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Posted by on Mar 18, 2015 in Journalism, Media, Politics | 4 comments

The Daily Caller The Daily Crawler? Mickey Kaus quits Daily Caller after Tucker Carlson pulls critical Fox News column

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It’s not unusual to see an avowedly liberal political website take a passionate swipe at MSNBC over an issue, or for a conservative website take some potshots at Fox News. Each side will say the other doesn’t do that but, in fact, you do see it. The conservative website The Daily Caller has some talented writers, but now it’s losing veteran conservative blogger Mickey Kraus, who quit after site owner Tucker Carlson pulled a column Kraus wrote criticizing Fox News.

Perhaps Mr. Carlson has watched “Citizen Kane” one time too many:

The blogger Mickey Kaus has quit his job at The Daily Caller after the conservative site’s editor-in-chief, Tucker Carlson, pulled a critical column about Fox News from the site, Kaus told the On Media blog on Tuesday.

“It’s pretty simple,” Kaus said in an interview, “I wrote a piece attacking Fox for not being the opposition on immigration and amnesty — for filling up the airwaves with reports on ISIS and terrorism, and not fulfilling their responsibility of being the opposition on amnesty and immigration…. I posted it at 6:30 in the morning. When I got up, Tucker had taken it down. He said, ‘We can’t trash Fox on the site. I work there.”

If correct, that is indeed the epitome of transparency. And it’s also the kind of mind-set that many conservatives would like to attribute to the supposedly and misnamed “liberal media”: an editor from above who censors and controls content.

But a stance on a political issue wasn’t in contention here. It wasn’t Kraus’ position on immigration (which many including yours truly will disagree with). It was about Carlson not wanting to upset his employer — a position that transparently suggested where his loyalties lie.

Which raises the question as well: does this mean that when he’s on Fox News Carlson would ever take a stand on an issue that he perceived as being seriously at odds with the bigwigs at his network? Or a particular big bigwig?

Carlson, who co-founded The Daily Caller in 2010, is a conservative contributor to Fox News and the host of its weekend edition of “Fox & Friends.”

Kaus says when he told Carlson he needed to be able to write about Fox, Carlson told him it was a hard-and-fast rule, and non-negotiable.

“He said it was a rule, and he wouldn’t be able to change that rule. So I told him I quit,” Kaus explained. “I just don’t see how you can put out a publication with that kind of giant no-go area. It’s not like we’re owned by Joe’s Muffler Shop, so we just can’t write about Joe’s Muffler shop.”

Carlson’s response was what many of us former and current employees of big media companies endearingly call “corporate speak”: where a publication that insists on disclosure and information from others as part of its ongoing mission in a crisis issues a “statement” that’s as dry and evasive as the of statement that news gatherers would consider…transparently… an evasion of a straightforward answer to a question:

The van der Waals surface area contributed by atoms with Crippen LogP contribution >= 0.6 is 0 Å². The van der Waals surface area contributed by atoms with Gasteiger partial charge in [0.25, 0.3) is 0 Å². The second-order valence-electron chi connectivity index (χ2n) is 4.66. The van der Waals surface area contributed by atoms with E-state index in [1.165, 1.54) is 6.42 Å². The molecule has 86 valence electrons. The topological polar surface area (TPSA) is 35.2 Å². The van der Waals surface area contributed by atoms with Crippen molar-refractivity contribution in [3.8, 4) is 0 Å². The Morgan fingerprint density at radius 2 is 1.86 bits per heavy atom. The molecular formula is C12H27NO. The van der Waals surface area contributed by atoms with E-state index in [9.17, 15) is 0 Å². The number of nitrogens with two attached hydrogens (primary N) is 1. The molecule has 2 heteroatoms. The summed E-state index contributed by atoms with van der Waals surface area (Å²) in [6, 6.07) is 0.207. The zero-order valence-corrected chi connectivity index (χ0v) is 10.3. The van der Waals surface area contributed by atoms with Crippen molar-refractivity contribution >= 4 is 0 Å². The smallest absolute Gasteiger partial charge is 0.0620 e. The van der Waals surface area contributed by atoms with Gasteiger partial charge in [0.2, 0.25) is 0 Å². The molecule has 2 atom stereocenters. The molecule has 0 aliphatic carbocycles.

Reached via email, Carlson told On Media: “Mickey is a great guy, and one of the few truly independent thinkers anywhere. I’m sorry to see him go.”

Well, it’s more effective than a “no comment.”

What’s striking here is a)The Daily Caller’s writers now know there is a taboo: serious criticism of Fox News itself, b) Carlson apparently thinks Fox News would reel in the wake of a column by one conservative columnist, c)Carlson knows where his paycheck is coming from and like employees who’ve worked for employers big and small throughout the ages he doesn’t want to upset the boss.

Carlson was once perceived as representing the wave of the conservative media future: young, bright and articulate. But in recent years he has been mired in controversy (just look up Carlson controversy on Google but there is a lot more). But controversy fuels attention and a brand name so his career and income is most assuredly not in danger by Kraus’ departure. And — to be sure — he has won brownie points at Fox.

Carlson is no longer a symbol of the conservative media’s future but, rather, a symbol of someone whose early potential steadily evaporated by his doing whatever it took to achieve and maintain a prominent big broadcast media profile. His steep journalistic decline is perhaps paralleled by the sharp decline in the journalistic creds of Geraldo Riviera, who in the early 70s was a role model for many young journalists when he was considered an up and coming broadcast investigative journalist.

Many news stories involilng Carlson in the past few years (including the famous John Stewart smackdown on Crossfire) have not cast him in a charitable light, journalistically.

The most charitable thing you could say about Carlson over the past decade is that he finally ditched the bow tie.